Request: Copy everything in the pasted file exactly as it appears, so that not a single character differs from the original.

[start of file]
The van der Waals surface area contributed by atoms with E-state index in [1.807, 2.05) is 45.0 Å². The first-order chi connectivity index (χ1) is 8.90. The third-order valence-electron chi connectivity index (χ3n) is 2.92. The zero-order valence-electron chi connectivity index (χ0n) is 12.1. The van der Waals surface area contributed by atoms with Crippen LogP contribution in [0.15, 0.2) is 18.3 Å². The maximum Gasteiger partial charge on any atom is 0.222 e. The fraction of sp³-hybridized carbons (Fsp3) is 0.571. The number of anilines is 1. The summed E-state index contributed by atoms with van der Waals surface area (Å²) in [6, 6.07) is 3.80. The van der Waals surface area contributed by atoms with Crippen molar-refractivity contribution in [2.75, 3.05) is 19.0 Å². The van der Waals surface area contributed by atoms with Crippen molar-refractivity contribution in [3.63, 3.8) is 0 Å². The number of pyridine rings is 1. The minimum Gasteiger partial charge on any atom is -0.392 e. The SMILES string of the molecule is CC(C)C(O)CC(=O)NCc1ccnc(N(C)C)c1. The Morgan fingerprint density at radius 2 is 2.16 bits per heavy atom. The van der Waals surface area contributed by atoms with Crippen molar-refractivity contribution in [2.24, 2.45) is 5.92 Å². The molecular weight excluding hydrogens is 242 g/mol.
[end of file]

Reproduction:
The van der Waals surface area contributed by atoms with E-state index in [1.807, 2.05) is 45.0 Å². The first-order chi connectivity index (χ1) is 8.90. The third-order valence-electron chi connectivity index (χ3n) is 2.92. The zero-order valence-electron chi connectivity index (χ0n) is 12.1. The van der Waals surface area contributed by atoms with Crippen LogP contribution in [0.15, 0.2) is 18.3 Å². The maximum Gasteiger partial charge on any atom is 0.222 e. The fraction of sp³-hybridized carbons (Fsp3) is 0.571. The number of anilines is 1. The summed E-state index contributed by atoms with van der Waals surface area (Å²) in [6, 6.07) is 3.80. The van der Waals surface area contributed by atoms with Crippen molar-refractivity contribution in [2.75, 3.05) is 19.0 Å². The van der Waals surface area contributed by atoms with Crippen molar-refractivity contribution in [3.63, 3.8) is 0 Å². The number of pyridine rings is 1. The minimum Gasteiger partial charge on any atom is -0.392 e. The SMILES string of the molecule is CC(C)C(O)CC(=O)NCc1ccnc(N(C)C)c1. The Morgan fingerprint density at radius 2 is 2.16 bits per heavy atom. The van der Waals surface area contributed by atoms with Crippen molar-refractivity contribution in [2.24, 2.45) is 5.92 Å². The molecular weight excluding hydrogens is 242 g/mol.